[haiku-appserver] Re: invalidation again

  • From: "Stephan Assmus" <superstippi@xxxxxx>
  • To: haiku-appserver@xxxxxxxxxxxxx
  • Date: Fri, 15 Apr 2005 15:35:56 +0200 CEST

> > Yeah, I tried to follow that. The main problem was all these 
> > clipping 
> > regions with completely obscure names. They give no hint what they 
> > are 
> > used for.
>       Well, maybe you're right.
> fVisible - is the actual visible region of a layer
> fFullVisible - is the visible region of a layer + all the visible 
> regions
>       of all layers that it contains (the whole tree).
> fFull - is the region equal to layer's bounds + client specified 
> clipping
>       regions BView::ConstrainClippingRegion(). (this how the Layer's
>       visible region would look like if it would be completely visible
>       and have no children)
> fVisible + fFullVisible == fFull if the Layer is entirely visible.

Ok, so what is RootLayer::fUpdateReg (for example)?

I must say I don't like the design with the "current layer". I think 
that the layers and the data they carry is munched together with the 
managing of multiple layers. This is the confusing part. So inside an 
instance of layer, there is code concerning that layer (instance), and 
then there seems to be code as if Layer was a static class. You set 
some member variable of one layer instance, to manage another layer. So 
it is completely confusing, which layer we're actually updating or 
changing. You don't see this from the code, it just "happens" to work 
if the client code knows what it is doing. This is not necessarily good 
code, the correct usage should be enforced by the design, this would 
make it all much more usable. And I think most of the bugs come from 
client code not actually doing all the necessary things in order for 
the mess in Layer to "magically" work correctly.

Ok, I don't like to "preach" or anything, so please don't take the 
following that way. Take it as someone stating his experience, you may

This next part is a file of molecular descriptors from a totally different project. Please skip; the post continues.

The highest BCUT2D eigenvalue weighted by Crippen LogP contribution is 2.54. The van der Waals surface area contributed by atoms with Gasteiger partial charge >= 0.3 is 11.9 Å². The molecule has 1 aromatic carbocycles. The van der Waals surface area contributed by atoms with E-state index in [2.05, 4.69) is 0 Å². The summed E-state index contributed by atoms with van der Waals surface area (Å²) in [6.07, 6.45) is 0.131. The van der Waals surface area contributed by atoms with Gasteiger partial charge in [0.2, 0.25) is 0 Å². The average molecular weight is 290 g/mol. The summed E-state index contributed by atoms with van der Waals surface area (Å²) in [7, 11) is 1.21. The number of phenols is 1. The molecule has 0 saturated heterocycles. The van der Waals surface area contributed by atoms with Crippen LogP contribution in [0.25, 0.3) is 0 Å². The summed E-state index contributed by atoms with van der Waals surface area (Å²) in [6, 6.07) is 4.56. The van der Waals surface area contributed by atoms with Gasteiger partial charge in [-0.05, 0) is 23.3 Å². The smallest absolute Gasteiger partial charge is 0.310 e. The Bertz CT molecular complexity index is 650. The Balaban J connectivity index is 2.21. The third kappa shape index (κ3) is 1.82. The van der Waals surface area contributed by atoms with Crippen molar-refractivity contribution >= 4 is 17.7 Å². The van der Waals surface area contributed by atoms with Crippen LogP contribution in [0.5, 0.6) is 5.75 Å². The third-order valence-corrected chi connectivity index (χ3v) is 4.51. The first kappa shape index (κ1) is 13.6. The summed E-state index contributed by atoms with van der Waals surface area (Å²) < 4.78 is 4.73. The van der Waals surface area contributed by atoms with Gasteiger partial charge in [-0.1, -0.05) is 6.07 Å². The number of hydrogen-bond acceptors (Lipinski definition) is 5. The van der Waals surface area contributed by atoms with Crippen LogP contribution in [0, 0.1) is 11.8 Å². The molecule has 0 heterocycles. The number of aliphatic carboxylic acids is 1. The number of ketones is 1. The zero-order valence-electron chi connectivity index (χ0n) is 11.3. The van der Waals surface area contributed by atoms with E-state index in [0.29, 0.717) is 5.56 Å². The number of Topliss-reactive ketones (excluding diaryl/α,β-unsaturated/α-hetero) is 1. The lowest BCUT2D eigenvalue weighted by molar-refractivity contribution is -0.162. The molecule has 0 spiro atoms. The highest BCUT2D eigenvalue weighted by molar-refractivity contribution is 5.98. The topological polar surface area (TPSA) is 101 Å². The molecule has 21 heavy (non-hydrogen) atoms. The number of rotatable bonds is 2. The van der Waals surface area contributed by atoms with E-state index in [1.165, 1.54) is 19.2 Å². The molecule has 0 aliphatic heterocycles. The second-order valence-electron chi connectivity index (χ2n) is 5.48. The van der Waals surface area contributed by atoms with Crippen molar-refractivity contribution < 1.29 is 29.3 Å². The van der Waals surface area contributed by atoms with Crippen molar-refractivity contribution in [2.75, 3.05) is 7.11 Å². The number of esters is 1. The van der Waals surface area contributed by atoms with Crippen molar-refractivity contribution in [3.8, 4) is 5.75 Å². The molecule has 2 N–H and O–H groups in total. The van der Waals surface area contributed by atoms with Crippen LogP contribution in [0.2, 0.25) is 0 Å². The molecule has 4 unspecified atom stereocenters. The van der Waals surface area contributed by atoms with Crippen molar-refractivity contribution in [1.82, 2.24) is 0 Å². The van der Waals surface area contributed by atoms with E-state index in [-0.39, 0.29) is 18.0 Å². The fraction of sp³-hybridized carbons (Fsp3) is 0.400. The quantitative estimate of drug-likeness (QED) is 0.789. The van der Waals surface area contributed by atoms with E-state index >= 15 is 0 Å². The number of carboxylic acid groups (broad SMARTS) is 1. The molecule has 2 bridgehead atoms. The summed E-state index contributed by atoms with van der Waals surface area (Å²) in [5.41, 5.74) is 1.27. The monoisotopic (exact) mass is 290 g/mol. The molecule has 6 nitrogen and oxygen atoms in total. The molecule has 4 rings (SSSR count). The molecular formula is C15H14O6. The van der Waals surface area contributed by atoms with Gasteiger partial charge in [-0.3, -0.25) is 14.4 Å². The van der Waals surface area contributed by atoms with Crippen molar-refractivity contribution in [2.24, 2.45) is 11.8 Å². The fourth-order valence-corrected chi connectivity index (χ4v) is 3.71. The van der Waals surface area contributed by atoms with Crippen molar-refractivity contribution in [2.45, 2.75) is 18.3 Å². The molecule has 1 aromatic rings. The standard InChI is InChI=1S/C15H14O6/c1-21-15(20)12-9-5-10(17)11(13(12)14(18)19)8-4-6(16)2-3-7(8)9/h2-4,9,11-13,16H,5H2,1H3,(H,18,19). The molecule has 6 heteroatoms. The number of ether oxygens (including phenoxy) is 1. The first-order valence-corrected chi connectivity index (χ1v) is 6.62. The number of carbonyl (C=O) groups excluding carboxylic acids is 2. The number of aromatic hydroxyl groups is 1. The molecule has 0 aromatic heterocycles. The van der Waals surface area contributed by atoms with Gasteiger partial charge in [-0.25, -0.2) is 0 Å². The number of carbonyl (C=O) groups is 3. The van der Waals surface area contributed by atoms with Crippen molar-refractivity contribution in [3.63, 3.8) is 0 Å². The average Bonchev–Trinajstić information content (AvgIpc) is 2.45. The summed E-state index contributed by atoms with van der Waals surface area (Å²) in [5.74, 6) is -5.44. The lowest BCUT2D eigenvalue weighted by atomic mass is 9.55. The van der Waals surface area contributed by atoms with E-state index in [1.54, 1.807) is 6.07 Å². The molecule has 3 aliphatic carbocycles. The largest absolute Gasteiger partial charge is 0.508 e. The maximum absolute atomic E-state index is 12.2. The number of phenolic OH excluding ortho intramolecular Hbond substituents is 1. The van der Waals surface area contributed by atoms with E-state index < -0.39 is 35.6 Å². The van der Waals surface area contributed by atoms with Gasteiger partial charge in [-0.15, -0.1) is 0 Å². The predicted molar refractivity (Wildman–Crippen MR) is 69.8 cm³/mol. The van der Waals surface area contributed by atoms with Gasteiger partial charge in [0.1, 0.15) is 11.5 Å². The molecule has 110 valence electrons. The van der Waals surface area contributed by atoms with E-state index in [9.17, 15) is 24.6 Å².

agree or not agree. So here it goes:

In my experience, this is a good aproach to object oriented 
programming: Usually, a class contains data and functions to manipulate 
that data. Most of the times, there are multiple bits of data, which 
depend on each other in some way. Certain combinations of the data 
values can be considered "valid", other as "invalid". Now, the trick is 
to enforce the "valid" combinations of data inside the class. So that 
client code which uses the public methods of a class *can not* bring 
the object into an "invalid" state.
As soon as you design your code so that you depend on the client code 
to keep the data valid, you have a number of problems:
        * You open up a lot of possibilities for bugs
        * You make the code hard to understand, because you don't know 
which part of the client code might mess with something and cause an 
invalid state, you cannot enforce "code paths".

I know, you have all this "but it needs to be fast" stuff in mind. And 
you think that "if I know what I'm doing, everything will be fine". 
There might be occasions where it makes sense to have a framework of 
classes manipulating each other and acting like "one" object. But I 
think the current app_server design is completely overdoing this, for 
_no_ good reason. I think a lot of the problems can be contributed to 
this fact. So while you work on something, please try to make the extra 
effort to refactor things. It will save so much time in the end.

Best regards,

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